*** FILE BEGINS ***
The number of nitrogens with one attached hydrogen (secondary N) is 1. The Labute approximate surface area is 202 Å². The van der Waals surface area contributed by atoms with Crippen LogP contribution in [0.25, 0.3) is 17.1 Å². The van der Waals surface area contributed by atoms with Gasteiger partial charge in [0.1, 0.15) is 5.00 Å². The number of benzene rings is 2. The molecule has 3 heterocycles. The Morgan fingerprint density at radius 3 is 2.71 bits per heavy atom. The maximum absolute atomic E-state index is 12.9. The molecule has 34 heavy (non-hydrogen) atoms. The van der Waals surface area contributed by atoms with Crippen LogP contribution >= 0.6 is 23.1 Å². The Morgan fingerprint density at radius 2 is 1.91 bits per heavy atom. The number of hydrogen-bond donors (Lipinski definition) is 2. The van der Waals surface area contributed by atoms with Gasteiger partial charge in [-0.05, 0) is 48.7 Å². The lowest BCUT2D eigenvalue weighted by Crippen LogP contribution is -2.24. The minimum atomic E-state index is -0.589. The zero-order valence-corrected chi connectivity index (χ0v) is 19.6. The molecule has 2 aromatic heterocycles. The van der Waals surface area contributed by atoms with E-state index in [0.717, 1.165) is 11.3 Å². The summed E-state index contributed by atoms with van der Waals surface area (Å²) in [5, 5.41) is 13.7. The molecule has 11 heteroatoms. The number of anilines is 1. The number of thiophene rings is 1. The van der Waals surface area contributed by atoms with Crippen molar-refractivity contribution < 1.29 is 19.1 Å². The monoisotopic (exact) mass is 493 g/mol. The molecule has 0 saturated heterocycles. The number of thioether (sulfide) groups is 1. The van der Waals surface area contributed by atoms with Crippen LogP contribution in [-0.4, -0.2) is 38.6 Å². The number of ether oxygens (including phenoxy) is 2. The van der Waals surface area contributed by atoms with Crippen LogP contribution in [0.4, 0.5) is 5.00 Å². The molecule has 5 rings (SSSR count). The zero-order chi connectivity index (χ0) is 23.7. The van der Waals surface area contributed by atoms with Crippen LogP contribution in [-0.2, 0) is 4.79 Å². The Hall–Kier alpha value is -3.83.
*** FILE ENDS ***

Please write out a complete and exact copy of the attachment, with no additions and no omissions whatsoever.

The number of nitrogens with one attached hydrogen (secondary N) is 1. The Labute approximate surface area is 202 Å². The van der Waals surface area contributed by atoms with Crippen LogP contribution in [0.25, 0.3) is 17.1 Å². The van der Waals surface area contributed by atoms with Gasteiger partial charge in [0.1, 0.15) is 5.00 Å². The number of benzene rings is 2. The molecule has 3 heterocycles. The Morgan fingerprint density at radius 3 is 2.71 bits per heavy atom. The maximum absolute atomic E-state index is 12.9. The molecule has 34 heavy (non-hydrogen) atoms. The van der Waals surface area contributed by atoms with Crippen LogP contribution >= 0.6 is 23.1 Å². The Morgan fingerprint density at radius 2 is 1.91 bits per heavy atom. The number of hydrogen-bond donors (Lipinski definition) is 2. The van der Waals surface area contributed by atoms with Gasteiger partial charge in [-0.05, 0) is 48.7 Å². The lowest BCUT2D eigenvalue weighted by Crippen LogP contribution is -2.24. The minimum atomic E-state index is -0.589. The zero-order valence-corrected chi connectivity index (χ0v) is 19.6. The molecule has 2 aromatic heterocycles. The van der Waals surface area contributed by atoms with E-state index in [0.717, 1.165) is 11.3 Å². The summed E-state index contributed by atoms with van der Waals surface area (Å²) in [5, 5.41) is 13.7. The molecule has 11 heteroatoms. The number of anilines is 1. The number of thiophene rings is 1. The van der Waals surface area contributed by atoms with Crippen molar-refractivity contribution < 1.29 is 19.1 Å². The monoisotopic (exact) mass is 493 g/mol. The molecule has 0 saturated heterocycles. The number of thioether (sulfide) groups is 1. The van der Waals surface area contributed by atoms with Crippen LogP contribution in [-0.4, -0.2) is 38.6 Å². The number of ether oxygens (including phenoxy) is 2. The van der Waals surface area contributed by atoms with Crippen LogP contribution in [0.4, 0.5) is 5.00 Å². The molecule has 5 rings (SSSR count). The zero-order chi connectivity index (χ0) is 23.7. The van der Waals surface area contributed by atoms with Crippen LogP contribution in [-0.2, 0) is 4.79 Å². The Hall–Kier alpha value is -3.83.